While I was always a dependable, organized, intitiave-takin’, goal-oriented task manager, list-maker and note-taker, I never really had a formula for it until Kion. I mostly stumbled through work weeks that felt, in the words of John Rodosky, like “herding cats in a hurricane.”
I had to confront this once I started working at Kion, which had a culture that promoted productive collaboration on a higher level than I had experienced before. Committing to Kion’s habits required overcoming some internal bias and being open-minded. Ultimately it was a transformative experience that made me a more organized thinker, helped me communicate better, helped me better track mine and other’s progress, and generally reduced work-overwhelm. Here’s a glimpse of some of the tools I picked up while working at Kion, that I would recommend to anyone trying to unlock more sanity in their day-to-day.
1. I Fully Committed to the “5-15” Report
The first practice I resisted adopting was Kion’s SOP for high-level tracking of top objectives, top accomplishments, and measuring goal completion: the 30-year-old “5-15 Report” (we called it 15-5, or “15Five”). This was a regular fixture in our weekly routine. And it’s rumored that Yvon Chouinard is the mastermind behind it.
Here’s how it goes: at the beginning of each week, you look back at your top 5 accomplishments from the previous week, and look ahead at your top 5 objectives for the coming week, while noting challenges and lessons learned. This is meant to be completed in 15 minutes. We usually dedicated our Monday team check-ins to reviewing our 15-5’s.
Completing your 5-15 – while it should only take 15 minutes, requires focus. The structure can feel mentally taxing – sort of like updating your resume or preparing for a performance review. It can take some time to mentally index everything you’ve been working on, but once you start doing it, it gets easier and easier, and more and more useful.
Once I got into the routine of doing my 5-15 at the beginning each week…I really got into it. I began updating my top accomplishments every Friday, which gave me closure. I updated my top objectives each Monday morning, carrying over ongoing projects and incomplete tasks from the previous week. I also enjoyed tagging my teammates in Slack where we posted our 15-5 on the tasks and projects on which we were collaborating. I also added a new section to my 15-5, which a few other people on the marketing team also adopted: ROCKS progress (That’s EOS speak for quarterly goals / priorities). Here’s how my 15-5 looked each week:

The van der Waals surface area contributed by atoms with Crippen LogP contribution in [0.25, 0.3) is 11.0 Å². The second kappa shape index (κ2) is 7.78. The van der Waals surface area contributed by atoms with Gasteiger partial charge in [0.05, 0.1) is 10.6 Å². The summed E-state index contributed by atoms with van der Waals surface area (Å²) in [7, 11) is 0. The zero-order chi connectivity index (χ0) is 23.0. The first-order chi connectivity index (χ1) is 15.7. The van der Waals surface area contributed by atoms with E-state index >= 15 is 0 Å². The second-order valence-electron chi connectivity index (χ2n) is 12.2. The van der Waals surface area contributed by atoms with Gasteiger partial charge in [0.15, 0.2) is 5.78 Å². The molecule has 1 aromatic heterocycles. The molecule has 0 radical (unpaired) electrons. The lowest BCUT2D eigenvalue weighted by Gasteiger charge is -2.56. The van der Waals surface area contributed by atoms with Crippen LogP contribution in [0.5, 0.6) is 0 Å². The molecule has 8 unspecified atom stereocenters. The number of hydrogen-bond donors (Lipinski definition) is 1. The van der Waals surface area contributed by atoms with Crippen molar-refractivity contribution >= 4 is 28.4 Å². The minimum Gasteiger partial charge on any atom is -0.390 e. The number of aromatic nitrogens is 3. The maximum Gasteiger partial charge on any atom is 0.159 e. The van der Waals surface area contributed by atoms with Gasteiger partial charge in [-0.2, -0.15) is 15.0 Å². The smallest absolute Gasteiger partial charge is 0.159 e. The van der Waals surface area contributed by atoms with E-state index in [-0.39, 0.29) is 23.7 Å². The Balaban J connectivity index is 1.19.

TOP ACCOMPLISHMENTS (to complete on Fridays)
- e.g. Compiled data for report
TOP OBJECTIVES (to complete on Mondays)
- e.g. Complete report
e.g. I’m waiting on access to a partner’s results before I can submit the report for review.
e.g. don’t leave your computer charger in the office when you are planning to work remotely. (Or something more meaning, ideally! I rarely completed this section!)
What progress did I make on my ROCKS this week?
- e.g. ROCK 1 [no progress because…]
- e.g. ROCK 2 [progress because…]
The 5-15 isn’t rocket science. It’s just a solution for prioritizing tasks related to greater objectives, and tracking progress. If you’re looking for a system that will keep you on track and bring more transparency to what you’re working on that’s useful to others, I recommend it. Kion didn’t take it quite this seriously, but the template can be a solution for checking in with direct reports and keeping managers all the way up the chain in the loop on what’s going on at every level of an organization:
Do you use the 5-15 or have a different system for focusing objectives like this built into your organization or even personal life? How do you like it? Leave a comment below and let me know!
2. I Leaned Into Asana
Somewhere around the back half of 2018 I fully embraced the Asana Work Management tool. But it took me awhile.
Just. Could. Not.
(Turns out, they complement each other very well.)
Just barely dipping my toes in at first, doing the bare minimum necessary to demonstrate that I was using it, I initially wrote Asana off. Too complicated. But at some point, I realized I was being left behind. The marketing team was beginning to accept Asana into their lives a little more every day, even though I suspected everyone was using it differently and somewhat superficially.
It’s hard for me to commit to doing or using things I don’t understand, so I set about looking into how it’s really meant to be used. After doing a deep dive one night, I sent our COO an email about how awesome it is. I began to obsess. New ideas for implementation were born. Eventually, people were coming to me with their Asana questions! When people asked me where something was or followed up with me verbally on projects, my mantra became “it’s in Asana.” I was a broken record. Asana became the humble servant of our small but somewhat complex marketing team. Soon enough, we had teams that made sense, projects that made sense, tasks, sub-tasks, task dependencies, and more – oh my! What a delight.